Some considerations in promoting gender equality in working with religious communities are:
- How do different members of the religious community – women, men, youth, children, leaders, lay members, etc. – understand and talk about gender discrimination? Is it discussed at all?
- What are the values, principles, tenets and teachings of the religious community vis-à-vis gender roles, expectations and relationships?
- Are prevailing social norms based on culture and traditions or certain interpretations of religion?
- How are these values expressed in the daily functioning of the religious community? Is gender equality evident in the structures and systems of the community – for example, in access to leadership roles and services provided?
- Does the community have organizational codes or processes to ensure gender equality in its functioning and service to its members?
- What are the strategic entry points for addressing gender equality and ensuring its prominence in the partnership?
- Are there groups or individuals in the religious community who are initiating gender-inclusive policies and practices?
- Is the religious community implementing programmes that are, or with support could be, models of gender equality in action – for example, diversity training and mentoring, or programmes demonstrating equal outcomes for boys and girls in the areas of education, HIV or early childhood development?
- Many religious communities have a disproportionate number of men in the higher levels of leadership. What might be some strategies to confront this and include them in the process of promoting gender equity?
Children’s participation can play a crucial role in furthering their protection from violence. Through their participation, girls and boys can raise awareness of the violations they experience as well as positively contribute to preventing and addressing violence and abuse.
Participation offers opportunities to strengthen children’s and adolescent’s capacities to better protect themselves, to address discrimination and to access the means to improve their own and other children’s lives. It also builds on children’s resilience and can help girls and boys in the recovery process. In addition, taking into account the views of children and adolescents is important to ensuring that relevant policies, programmes and services are child friendly, adequate and appropriate.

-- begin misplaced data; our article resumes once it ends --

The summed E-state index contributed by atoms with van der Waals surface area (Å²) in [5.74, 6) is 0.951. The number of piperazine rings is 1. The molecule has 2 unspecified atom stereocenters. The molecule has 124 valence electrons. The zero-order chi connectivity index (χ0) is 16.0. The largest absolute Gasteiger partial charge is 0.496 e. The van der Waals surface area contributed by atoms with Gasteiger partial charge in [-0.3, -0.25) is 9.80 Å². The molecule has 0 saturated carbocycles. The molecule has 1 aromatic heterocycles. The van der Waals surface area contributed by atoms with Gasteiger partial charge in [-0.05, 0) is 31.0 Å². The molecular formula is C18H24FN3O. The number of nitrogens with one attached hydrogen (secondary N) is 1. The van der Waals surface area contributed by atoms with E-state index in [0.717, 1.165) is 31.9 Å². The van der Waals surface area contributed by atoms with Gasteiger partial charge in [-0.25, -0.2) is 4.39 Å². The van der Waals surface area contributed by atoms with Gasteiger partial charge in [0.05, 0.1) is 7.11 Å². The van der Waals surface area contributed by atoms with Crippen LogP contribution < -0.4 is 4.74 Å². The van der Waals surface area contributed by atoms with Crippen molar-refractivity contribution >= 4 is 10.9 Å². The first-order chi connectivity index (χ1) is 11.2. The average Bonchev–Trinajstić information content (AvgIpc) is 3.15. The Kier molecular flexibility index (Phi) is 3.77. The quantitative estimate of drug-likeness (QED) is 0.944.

Religious communities are multi-generational and are in a unique position to encourage the participation of children by creating opportunities for them to express their thoughts, ideas and solutions for promoting and protecting their rights. Children’s participation not only facilitates their healthy development but also benefits the religious community as a whole.
Promoting a partnership culture in settings where adults have usually been in positions of power in relation to children can create a space for the insights and experiences of children to play a major part in identifying solutions to problems they face. This has special implications for very young children and those who have traditionally been marginalized or excluded from decision-making such as girls, children with disabilities and those from minority groups. Being given an opportunity to share their views in a meaningful way with a respected religious person can be a very empowering experience for them.
Some considerations in working with religious communities to promote meaningful child participation might include:
- What are some of the ways in which children participate in the religious community?
- Do they have distinct roles in worship services, rituals or special holidays?
- Are older children and youth involved in the religious education of younger children?
- What barriers to participation do children in the religious community face?
- What is the source of these – for example, religious teachings, administrative structures and systems, particular opinions of adult leadership?
- What preparation and support do children need to participate in a meaningful way?
- What training and support is available to adults in the religious community to facilitate children’s meaningful participation?
Some suggestions for actions in partnership with religious communities to enhance meaningful child participation are:
- Provide information, support and training to equip adults in religious communities to work with children and young people in ways that respect children’s age, development, safety and well-being.
- Support initiatives for children to become fully conversant with the Convention on the Rights of the Child and raise adults’ awareness and understanding of it. This should include discussion about how religious values shaped the understanding of children’s rights enshrined in the Convention.
- Provide space for children to develop their own ideas and activities to address issues of importance to them.